The Climate of the Opal Sea Region
The Opal Sea area is a tropical region. It consists primarily of large, wide plains and scattered jungles. The temperature is quite hot, averaging between 90° and 100°, during both the day and night. The extreme heat can be somewhat lessened by the presence of small coastal breezes. In fact, Qwm Adao and the far western coasts of Zerbix and Elyl can get quite temperate at times. The inner plains of Zerbix and Anbylos, however, being far removed from the cool sea breezes, are often uncomfortably hot.
The humidity tends to be quite high, too, in keeping with the tropical climate. And although it is very high, it does not actually rain much in the area except for occasional storms during the rainy season. The lands from the Red Fever Swamp, through Anbylos, and through Zerbix to around the city of Paranaxidar are also kept well–watered by Zul’s Breath. Around dawn every day, steam rises from minute pores all throughout this area, leaving a warm dew upon every surface. This is said to be Zul’s morning kiss to the land he loves, and his breath his so warm from drinking many vessels of beer the night before.
The exceptions to the general climate are the Burning Mountains, which are very hot and very dry, and the Icy Peaks, which are always cold and icy.
The Creatures of the Opal Sea
The Opal Sea region is home to a wide variety of animals. The Burning Plains near Anbylos and the Lion Plains of Zerbix hold many ordinary creatures of the veldt: lions, rhinoceri, jackals,antelope, eagles, orinths, and wild oxen. In the jungles lurk apes, jaculi, jaguars, panthers, tigers, and fire toads. And the hills and mountains are the dwelling places of snakebats, scorpions, and mountain lobster.
The Opal Sea itself contains a great many aquatic creatures. Some are harmless to man, such as the tarpon, crab, lobster, and merman, and some are quite dangerous, such as the giant squid. The many rivers and swamps are home to crocodiles, hippopotami, giant leeches, iron shrikes, and amber wasps.
The Opal Sea also has its share of creatures that are highly inimical to man: the ravening scorpion men of the Burning Mountains, the degenerate lizard men of the Red Fever Swamp, the weird and spiteful iopoiyi, the mysterious Little Men of the Snow, and the unstoppable yeki.
As for intelligent denizens, Qwmoi, humans, and beastmen all make their homes here as well.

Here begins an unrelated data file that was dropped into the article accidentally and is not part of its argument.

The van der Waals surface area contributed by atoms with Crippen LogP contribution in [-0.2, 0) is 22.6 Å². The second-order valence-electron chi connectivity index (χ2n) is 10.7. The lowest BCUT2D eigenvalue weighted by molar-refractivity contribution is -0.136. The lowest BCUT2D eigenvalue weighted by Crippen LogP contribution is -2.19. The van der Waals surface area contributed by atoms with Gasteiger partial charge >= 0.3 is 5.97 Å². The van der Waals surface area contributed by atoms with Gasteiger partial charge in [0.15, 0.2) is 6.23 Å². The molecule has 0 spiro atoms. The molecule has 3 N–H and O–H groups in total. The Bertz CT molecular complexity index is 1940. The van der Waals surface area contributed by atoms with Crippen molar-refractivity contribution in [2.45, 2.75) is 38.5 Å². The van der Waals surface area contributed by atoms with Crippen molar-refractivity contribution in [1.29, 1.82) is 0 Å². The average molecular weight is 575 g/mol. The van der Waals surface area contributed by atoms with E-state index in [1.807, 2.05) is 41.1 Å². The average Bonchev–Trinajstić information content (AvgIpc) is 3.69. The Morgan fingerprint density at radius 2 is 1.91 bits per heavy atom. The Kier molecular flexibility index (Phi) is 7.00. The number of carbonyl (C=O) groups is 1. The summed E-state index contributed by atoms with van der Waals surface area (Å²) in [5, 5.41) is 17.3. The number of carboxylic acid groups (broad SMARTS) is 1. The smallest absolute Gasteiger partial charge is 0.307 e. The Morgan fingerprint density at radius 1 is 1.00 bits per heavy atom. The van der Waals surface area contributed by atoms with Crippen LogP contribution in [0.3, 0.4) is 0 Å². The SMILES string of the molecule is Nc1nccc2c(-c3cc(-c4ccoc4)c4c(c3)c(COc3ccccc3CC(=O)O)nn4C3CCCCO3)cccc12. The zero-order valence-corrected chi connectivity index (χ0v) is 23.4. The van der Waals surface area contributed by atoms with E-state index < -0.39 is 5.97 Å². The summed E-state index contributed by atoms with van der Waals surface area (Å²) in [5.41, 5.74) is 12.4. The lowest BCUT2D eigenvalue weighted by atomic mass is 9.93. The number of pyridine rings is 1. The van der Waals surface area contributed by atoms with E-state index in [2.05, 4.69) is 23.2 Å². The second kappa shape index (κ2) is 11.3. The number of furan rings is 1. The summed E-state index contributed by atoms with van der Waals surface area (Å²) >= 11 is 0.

The Plants of the Opal Sea
The Opal Sea holds a number of very ordinary plants: the plains are covered with brush, grasses, and scrubby tika. In the swamps and along the banks of the rivers grow the ubiquitous reeds. And the sea itself provides huge beds of kelp.
On the other hand, there are a number of plants which grow nowhere else in the world: the flame trees of Zerbix, for instance, are prized by fire sorcerers everywhere. Rare and potent herbs grow in the dark recesses of the steamy jungles, such as kiph, Zul’s balm, odes. Aibit is brewed from the fermented nectar of fire lilies, and pmira is distilled from the essence of the icy lupin. Plants with magical properties also abound: the iuioi, the notus, and lotus flowers in a rainbow of colors.
The Wealth of the Land
The lands of the Opal Sea are not, for the most part, rich in resources. Most of the trees of the area are unsuitable for use in construction. There is only one mine in the entire region which produces any metals at all. The only stone to be found is from quarries in the distant Icy Peaks. In fact, the only regular and common exports of the land are barley, beer, and leather.
However, there are many small sources of extreme wealth to be found. The mines at Paranaxidar produce the most exquisite emeralds of Onyx; and the Tagis mine in the Icy Peaks is the largest sapphire mine in the world. Plant hunters make their fortunes stalking the elusive herbs and flowers of the jungles and swamps. The alcoholic beverages aibit and pmira also command a high price in foreign markets. And the pearls produced in the Opal Sea are second to none.
Government In The Opal Sea
The three largest and most influential countries in the Opal Sea area are Anbylos, Elyl, and Zerbix. The minor nations consist of the islands of Qwm Adao, the Qwmoi cities, and the tribes of the beastmen. The human lands are all governed in the same fashion.
The ruler of the each country is the Dur. He is responsible for the general well–being of the nation. He decides matters of policy between the cities of the realm and towards the cities of the other countries. Except for the Dur of Qwm Adao, all the rulers have divine blood in their veins and are members of the larger Noble Houses.
If the Dur is responsible for the physical and financial health of the nation, the Pharos is responsible for its spiritual health. The Pharos is always the high priest of the most powerful temple in the land, and is the second–most powerful man in the nation The Pharoses of Anbylos, Elyl and Zerbix are the high priests of Rasemba, Bel, and Ptatonkel, respectively. Since the only temples in Qwm Adao belong to Rasemba, the Pharos of Anbylos is also considered the Pharos of Qwm Adao.
Presiding over each city is a Das. Each Das is appointed by, or at least approved of, by the Dur. The Das is responsible for seeing to the city’s defenses, collecting taxes, and meting out justice. The Dases often belong to a Noble House, but are not required to do so. The Dur of the country is always the Das of that country’s capitol.